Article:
Demonstration of RGB Composite Imagery at NWS Forecast Offices in Preparation for GOES-R
White, Kristopher ; Fuell, Kevin

The NASA Short-term Prediction Research and Transition (SPoRT) Center is providing red-green-blue (RGB) color composite imagery to collaborating National Weather Service (NWS) offices as a demonstration of future Advanced Baseline Instrument (ABI) capabilities on GOES-R. This imagery is generated from the Moderate-resolution Imaging Spectroradiometer (MODIS) instrument onboard the Terra and Aqua polar-orbiting satellites, which offers similar spatial resolution to that of the GOES-R imager. Forecasters at NWS offices currently rely heavily on a suite of geostationary satellite imagery (e.g., visible, infrared (IR), water vapor, IR spectral difference) for applications such as smoke and fog detection and monitoring upper level circulations. While the geostationary satellite imagery offers better temporal resolution than that of polar-orbiting satellites, it does not have the spatial resolution of current polar-orbiting or future GOES satellites. In addition, although RGB imagery is not available from the current GOES satellites, it will be available from the GOES-R ABI. Red-green-blue imagery uses single channels, or channel differences, for each component color to enhance certain features in the atmosphere and at the Earth s surface. As part of the GOES-R Proving Ground, SPoRT has facilitated the use of RGB imagery at collaborating NWS offices by providing the imagery on the Advanced Weather Interactive Processing System; producing and delivering training on the use of the imagery; and conducting product evaluations.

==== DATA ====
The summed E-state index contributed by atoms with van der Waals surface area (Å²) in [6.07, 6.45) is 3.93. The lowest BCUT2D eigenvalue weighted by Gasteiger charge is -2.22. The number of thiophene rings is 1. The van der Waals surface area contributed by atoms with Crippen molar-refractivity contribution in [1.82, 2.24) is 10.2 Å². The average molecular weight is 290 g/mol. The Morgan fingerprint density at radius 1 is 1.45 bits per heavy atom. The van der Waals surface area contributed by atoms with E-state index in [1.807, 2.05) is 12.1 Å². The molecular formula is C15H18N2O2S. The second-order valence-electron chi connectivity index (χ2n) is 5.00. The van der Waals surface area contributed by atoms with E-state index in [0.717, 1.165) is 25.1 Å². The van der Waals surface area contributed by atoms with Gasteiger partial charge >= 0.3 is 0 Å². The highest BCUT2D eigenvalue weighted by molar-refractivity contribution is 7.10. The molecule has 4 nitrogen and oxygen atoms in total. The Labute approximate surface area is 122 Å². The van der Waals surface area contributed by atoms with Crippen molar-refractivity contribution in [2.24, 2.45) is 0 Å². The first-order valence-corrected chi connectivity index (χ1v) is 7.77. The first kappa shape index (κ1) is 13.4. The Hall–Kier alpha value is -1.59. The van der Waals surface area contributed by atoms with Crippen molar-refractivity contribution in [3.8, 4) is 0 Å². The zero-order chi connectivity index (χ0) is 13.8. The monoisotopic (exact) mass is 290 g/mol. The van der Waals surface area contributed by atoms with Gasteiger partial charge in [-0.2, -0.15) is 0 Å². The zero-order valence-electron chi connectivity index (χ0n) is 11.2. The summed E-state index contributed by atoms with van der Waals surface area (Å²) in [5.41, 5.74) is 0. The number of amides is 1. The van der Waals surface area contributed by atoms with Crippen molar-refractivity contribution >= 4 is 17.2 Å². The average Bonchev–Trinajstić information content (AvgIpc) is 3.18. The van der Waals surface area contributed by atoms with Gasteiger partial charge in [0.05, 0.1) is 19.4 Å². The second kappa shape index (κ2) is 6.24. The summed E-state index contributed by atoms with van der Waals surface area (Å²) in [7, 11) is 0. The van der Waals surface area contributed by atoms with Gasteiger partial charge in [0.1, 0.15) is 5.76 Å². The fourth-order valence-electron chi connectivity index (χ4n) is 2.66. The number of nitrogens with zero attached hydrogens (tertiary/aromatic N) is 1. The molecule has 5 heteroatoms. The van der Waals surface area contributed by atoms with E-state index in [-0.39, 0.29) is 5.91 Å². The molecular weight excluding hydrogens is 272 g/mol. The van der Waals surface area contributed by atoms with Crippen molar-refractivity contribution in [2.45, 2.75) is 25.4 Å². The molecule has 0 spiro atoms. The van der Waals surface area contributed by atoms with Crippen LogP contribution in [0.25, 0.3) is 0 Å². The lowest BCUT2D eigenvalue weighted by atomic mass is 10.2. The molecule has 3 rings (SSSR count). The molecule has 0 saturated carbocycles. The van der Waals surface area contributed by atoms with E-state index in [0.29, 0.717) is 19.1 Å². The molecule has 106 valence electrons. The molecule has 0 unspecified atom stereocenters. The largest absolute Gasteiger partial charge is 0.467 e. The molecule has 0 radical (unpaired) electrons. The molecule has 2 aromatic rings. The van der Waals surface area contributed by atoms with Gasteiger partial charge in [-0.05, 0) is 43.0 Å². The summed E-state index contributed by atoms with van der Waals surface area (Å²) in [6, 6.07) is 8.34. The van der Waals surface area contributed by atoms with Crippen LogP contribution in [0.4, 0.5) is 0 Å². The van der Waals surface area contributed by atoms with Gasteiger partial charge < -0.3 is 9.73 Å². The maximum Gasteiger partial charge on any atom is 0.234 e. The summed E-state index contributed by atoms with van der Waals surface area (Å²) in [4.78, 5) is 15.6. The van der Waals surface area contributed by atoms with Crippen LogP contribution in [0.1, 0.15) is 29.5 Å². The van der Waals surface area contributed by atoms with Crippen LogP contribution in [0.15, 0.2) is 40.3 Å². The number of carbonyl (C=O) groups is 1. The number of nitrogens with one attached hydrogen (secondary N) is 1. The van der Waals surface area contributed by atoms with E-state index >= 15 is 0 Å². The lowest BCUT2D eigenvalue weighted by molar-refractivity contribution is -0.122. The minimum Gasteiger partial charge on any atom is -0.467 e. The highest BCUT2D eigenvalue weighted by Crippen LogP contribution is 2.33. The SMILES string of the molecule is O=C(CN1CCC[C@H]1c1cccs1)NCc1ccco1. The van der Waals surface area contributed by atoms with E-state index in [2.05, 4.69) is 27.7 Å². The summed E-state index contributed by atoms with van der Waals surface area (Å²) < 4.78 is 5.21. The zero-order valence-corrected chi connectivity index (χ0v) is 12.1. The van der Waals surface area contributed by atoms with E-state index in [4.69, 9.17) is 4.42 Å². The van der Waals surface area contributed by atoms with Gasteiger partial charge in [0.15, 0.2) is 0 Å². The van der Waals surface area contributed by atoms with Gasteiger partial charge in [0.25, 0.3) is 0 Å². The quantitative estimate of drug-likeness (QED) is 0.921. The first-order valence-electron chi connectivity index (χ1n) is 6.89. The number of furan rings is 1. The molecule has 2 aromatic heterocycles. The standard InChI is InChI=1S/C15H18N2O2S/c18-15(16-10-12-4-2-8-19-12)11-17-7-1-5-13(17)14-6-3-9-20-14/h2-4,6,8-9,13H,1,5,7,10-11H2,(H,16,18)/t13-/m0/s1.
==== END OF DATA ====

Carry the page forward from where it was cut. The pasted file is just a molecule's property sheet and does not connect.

Three core multi-spectral RGB products that cover most of the CONUS: a GOES-MODIS hybrid air mass product; a nighttime microphysics product, and a dust product; are being provided by SPoRT to introduce NWS operational forecasters to their potential applications. The products have been particularly useful for the detection of dust plumes over the southwestern CONUS, and fog in the eastern valleys of the Appalachians.

This presentation will discuss the application of various RGB composites at NWS forecast offices to improve short-term forecasting and situational awareness. It will also focus on specific events where evaluations from operational forecasters indicated the multi-spectral RGB products improved awareness over the use of single channel or existing spectral difference imagery. Future capabilities discussed will include the addition of Visible Infrared Imager Radiometer Suite data as a proxy RGB for future GOES-R capabilities as well as the usage of RGB imagery at high latitudes, such as Alaska, and data void regions, such as the parts of the Pacific Ocean.